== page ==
Keith Andrew

Based in the UK, for the last eight years Keith has been covering the gaming and tech scene for a variety of different publications, such as Pocket Gamer, GamesIndustry.biz, Develop, VG247, GamesTM, and many others.

Welcome to the magical world of mobile, where the clever boys and girls at the world’s most creative, ingenious studios have fathomed a way to make millions of dollars from games they don’t even charge a penny for consumers to download. The industry has been revolutionised, all of its problems have been solved, and Apple’s gated community ensures every developer gets an equal share of the ever expanding pie.

Or perhaps not. It’s been especially easy for the mobile press to get wrapped up in the huge successes the industry has fostered since the App Store first launched in 2008, with the rise of free-to-play a couple of years later ensuring companies few people had heard of quickly become household names.

That’s been the irony that’s not been lost on many of the developers attempting to earn a living on iOS. What originally started as a way to breathe new life into the industry – with the world’s big publishers stumbling and stalling during the iPhone’s early years to get to grips with what was on offer – has now become a mirror image of the market it sought to usurp. Instead of the major players we’ve all become used to seeing dominate console and PC over the decades, mobile now has its own glitterati; King, Supercell and Zynga, for instance, all appear to have ‘cracked’ the formula. The success they have respectively amassed on smartphones is unprecedented, and the dominance they now enjoy well documented.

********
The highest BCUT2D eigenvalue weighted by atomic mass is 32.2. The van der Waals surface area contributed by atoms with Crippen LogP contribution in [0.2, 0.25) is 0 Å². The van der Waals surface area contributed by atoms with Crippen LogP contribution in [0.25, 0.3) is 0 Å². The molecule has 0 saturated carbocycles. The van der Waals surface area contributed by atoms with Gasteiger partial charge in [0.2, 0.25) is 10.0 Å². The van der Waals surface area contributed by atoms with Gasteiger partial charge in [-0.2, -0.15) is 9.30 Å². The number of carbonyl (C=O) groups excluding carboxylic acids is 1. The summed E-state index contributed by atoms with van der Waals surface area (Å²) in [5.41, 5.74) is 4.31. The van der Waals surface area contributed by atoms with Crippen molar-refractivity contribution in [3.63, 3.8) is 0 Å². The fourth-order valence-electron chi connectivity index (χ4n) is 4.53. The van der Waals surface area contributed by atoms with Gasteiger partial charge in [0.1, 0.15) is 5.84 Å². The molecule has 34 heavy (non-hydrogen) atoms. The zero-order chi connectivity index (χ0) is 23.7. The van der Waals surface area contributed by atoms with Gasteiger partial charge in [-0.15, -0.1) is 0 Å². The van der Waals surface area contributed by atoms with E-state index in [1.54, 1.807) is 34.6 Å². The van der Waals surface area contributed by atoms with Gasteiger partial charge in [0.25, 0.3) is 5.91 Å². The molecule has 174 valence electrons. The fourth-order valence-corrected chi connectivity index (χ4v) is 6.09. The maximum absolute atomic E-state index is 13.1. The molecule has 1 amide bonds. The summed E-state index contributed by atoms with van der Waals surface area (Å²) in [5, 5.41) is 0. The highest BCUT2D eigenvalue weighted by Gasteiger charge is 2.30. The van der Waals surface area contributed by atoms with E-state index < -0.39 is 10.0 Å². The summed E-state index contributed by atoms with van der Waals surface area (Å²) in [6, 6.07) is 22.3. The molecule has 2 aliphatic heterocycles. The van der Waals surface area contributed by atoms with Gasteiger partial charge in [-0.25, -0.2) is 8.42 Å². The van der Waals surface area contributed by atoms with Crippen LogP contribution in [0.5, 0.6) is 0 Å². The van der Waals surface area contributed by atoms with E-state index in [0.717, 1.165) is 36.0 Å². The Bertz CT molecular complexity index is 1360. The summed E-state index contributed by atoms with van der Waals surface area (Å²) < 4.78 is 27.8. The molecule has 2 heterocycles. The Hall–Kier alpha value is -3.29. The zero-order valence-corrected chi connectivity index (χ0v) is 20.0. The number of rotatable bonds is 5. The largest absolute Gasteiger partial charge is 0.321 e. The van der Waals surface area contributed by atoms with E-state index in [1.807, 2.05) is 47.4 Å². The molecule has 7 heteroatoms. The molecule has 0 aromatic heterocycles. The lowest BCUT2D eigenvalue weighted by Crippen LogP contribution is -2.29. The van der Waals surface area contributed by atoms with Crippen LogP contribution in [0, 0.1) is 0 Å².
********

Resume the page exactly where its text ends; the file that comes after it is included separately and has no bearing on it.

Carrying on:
Looking for answers

Nonetheless, the picture isn’t quite as straightforward as it might first appear. Go to any games conference around the world where someone from one of these companies is speaking (typically about the successful implementation of free-to-play in profitable games) and you’ll likely see a queue of people snaking out of the venue.

I remember at GDC 2013 in San Francisco watching in amazement as a the line of attendees waiting to get into see Tommy Palm, the then ‘games guru’ at King, took to the stage to unlock the secrets behind Candy Crush Saga. (It was a particularly dry day for me, there as a journalist sent to cover said talk, yet unable to enter said room despite the fact I’d joined the queue 25 minutes before it was due to kick off.)